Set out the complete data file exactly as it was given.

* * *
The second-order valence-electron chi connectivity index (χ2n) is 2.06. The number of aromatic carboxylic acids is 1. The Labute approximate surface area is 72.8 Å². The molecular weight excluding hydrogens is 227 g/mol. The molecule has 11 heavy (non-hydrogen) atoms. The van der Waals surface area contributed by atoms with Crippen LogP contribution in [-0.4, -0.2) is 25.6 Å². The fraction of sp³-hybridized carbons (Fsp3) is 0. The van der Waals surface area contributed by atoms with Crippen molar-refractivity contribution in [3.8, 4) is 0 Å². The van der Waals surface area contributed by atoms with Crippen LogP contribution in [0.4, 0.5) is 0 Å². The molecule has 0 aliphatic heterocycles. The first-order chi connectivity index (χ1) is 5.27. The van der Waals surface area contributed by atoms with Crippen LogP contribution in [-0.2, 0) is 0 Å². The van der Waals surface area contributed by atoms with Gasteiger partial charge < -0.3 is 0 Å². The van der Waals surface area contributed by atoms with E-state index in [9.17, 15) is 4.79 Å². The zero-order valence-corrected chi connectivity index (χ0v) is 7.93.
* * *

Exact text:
The second-order valence-electron chi connectivity index (χ2n) is 2.06. The number of aromatic carboxylic acids is 1. The Labute approximate surface area is 72.8 Å². The molecular weight excluding hydrogens is 227 g/mol. The molecule has 11 heavy (non-hydrogen) atoms. The van der Waals surface area contributed by atoms with Crippen LogP contribution in [-0.4, -0.2) is 25.6 Å². The fraction of sp³-hybridized carbons (Fsp3) is 0. The van der Waals surface area contributed by atoms with Crippen molar-refractivity contribution in [3.8, 4) is 0 Å². The van der Waals surface area contributed by atoms with Crippen LogP contribution in [0.4, 0.5) is 0 Å². The molecule has 0 aliphatic heterocycles. The first-order chi connectivity index (χ1) is 5.27. The van der Waals surface area contributed by atoms with Crippen LogP contribution in [-0.2, 0) is 0 Å². The van der Waals surface area contributed by atoms with Gasteiger partial charge < -0.3 is 0 Å². The van der Waals surface area contributed by atoms with E-state index in [9.17, 15) is 4.79 Å². The zero-order valence-corrected chi connectivity index (χ0v) is 7.93.